Now that the Affordable Care Act has been cleared constitutionally by the Supreme Court, it’s up to States individually to decide if they wish to use the monies set aside for expansion of their existing Medicaid programs, or some variation thereof (like subsidizing purchase of regular insurance), to cover low-income individuals who otherwise could not afford health coverage. Currently, many State programs cover only children & folks on disability.
A number of States have accepted the money; a few States, my own included (Florida), have refused it. To learn why, I wrote my legislators asking their reasons for turning away those dollars, in our case $51B over 10 years to cover the approximately 1.2M uninsured here; what follows are the reasons, similar to those heard around the nation by others who have refused to participate:
- By refusing the money, it will go back into the general US treasury and help reduce the deficit (folks for the expansion claim the monies, taken from FL taxpayer dollars, will just be used by other States);
- We don’t trust the Feds to live up to this stated commitment, so we’re afraid we’ll be on the hook for the expansion when they renege down the line;
- Our current Medicaid system is terribly dysfunctional, so we don’t want to be forced to expand it.
Something just didn’t seem right to me, so I fact checked their reasoning; here’s what I discovered:
- The way the law is written, the monies for it are in a separate fund (not the general treasury), coming from a combination of new taxes on wealthier Americans, fines from companies/individuals who don’t adhere to it, and projected savings from folks no longer using uncompensated emergency room care, instead using the regular system (less costly) thus improving their health outcomes (also reducing costs); monies refused by States go back into this fund to be used for future health care, not into the general treasury to reduce the deficit nor to other States currently willing to accept these dollars;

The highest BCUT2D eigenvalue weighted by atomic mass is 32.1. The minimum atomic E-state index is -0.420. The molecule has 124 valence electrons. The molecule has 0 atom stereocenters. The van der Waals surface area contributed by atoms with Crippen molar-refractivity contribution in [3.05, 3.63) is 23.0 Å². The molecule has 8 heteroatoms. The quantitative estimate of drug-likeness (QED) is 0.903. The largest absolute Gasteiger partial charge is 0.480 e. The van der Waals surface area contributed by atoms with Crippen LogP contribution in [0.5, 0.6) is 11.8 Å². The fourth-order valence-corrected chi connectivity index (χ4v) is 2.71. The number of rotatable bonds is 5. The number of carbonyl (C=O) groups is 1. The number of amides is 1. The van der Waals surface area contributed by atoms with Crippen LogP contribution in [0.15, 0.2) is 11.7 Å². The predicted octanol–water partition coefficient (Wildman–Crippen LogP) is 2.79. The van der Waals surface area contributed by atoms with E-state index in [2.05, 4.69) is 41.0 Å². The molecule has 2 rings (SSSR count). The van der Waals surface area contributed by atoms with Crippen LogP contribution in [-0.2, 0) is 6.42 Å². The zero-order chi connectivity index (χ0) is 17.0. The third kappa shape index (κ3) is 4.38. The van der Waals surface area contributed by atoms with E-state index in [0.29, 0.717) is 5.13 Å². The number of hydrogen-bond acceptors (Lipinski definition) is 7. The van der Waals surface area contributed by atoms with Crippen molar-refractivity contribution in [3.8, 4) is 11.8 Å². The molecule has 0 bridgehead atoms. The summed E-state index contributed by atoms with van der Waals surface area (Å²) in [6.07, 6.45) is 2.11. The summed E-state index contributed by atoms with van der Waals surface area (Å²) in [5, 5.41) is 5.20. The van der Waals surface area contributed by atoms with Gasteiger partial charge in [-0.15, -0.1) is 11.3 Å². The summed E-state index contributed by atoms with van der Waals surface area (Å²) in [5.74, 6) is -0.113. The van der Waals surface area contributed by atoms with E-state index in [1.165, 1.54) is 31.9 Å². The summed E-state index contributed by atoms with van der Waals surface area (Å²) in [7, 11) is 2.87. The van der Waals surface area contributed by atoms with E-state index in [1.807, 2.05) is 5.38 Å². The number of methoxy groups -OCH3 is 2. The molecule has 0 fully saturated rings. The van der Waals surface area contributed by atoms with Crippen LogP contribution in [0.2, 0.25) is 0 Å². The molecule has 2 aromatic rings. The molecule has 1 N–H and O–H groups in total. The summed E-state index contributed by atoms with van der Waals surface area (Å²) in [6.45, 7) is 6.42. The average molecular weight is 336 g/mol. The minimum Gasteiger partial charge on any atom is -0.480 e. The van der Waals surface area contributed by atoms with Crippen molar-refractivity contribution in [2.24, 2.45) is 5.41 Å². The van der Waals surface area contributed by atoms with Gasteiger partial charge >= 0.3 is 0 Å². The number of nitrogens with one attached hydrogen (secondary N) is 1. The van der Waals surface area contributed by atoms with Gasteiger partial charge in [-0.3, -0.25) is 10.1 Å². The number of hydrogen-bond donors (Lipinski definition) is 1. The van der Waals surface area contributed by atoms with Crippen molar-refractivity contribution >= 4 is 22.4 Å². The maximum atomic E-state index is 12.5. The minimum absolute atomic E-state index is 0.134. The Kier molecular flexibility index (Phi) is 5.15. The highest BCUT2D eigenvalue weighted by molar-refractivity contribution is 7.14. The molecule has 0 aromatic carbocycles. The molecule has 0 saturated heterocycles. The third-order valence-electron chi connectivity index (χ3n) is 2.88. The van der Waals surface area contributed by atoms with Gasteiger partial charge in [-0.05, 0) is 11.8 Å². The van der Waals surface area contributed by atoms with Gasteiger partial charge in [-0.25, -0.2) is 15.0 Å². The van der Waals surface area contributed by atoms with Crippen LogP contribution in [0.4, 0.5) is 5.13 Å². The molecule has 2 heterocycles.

- Although the feds are notorious for their “unfunded mandates” (eg passing a law without dollars behind it for enforcement), the federal government has never stopped paying on its medical obligations (Medicare/Medicaid), nor anything for which funding has been allocated;
- Many State Medicaid systems are in fact quite poorly run (and so underfunded that no decent doctors will participate) which is why alternatives like subsidizing the purchase of regular insurance is an option that can be permitted (the option forwarded by a FL legislator who believes in using the federal dollars – he’s Republican btw); no State is being compelled to simply expand their current faulty Medicaid system.
Knowing the facts is particularly germane to we Boomers, because many of us are without health insurance, not on disability, and quickly falling into (or already in) the category of adults who qualify for this expansion of State health benefits. About 8.6 million of us in fact, who were found to be without health insurance according to a special 2009 report by Commonwealth Fund. As a result of the Great Recession coupled with ever increasing health care costs, Boomers caught between drastically shrinking retirement accounts and high Boomer unemployment (with the lowest rate of re-employment) are the biggest casualties.
So, Boomers – a generation known for its high rates of diabetes, heart disease, and obesity – living in States refusing expansion of more affordable care to a larger number of their citizens, are the group to be hardest hit by such decisions. Next are our many adult children who are unable to find work offering benefits, in a system that relies solely on such employer-based access for the most affordable coverage.
As you determine your position on this issue, may the facts be with you.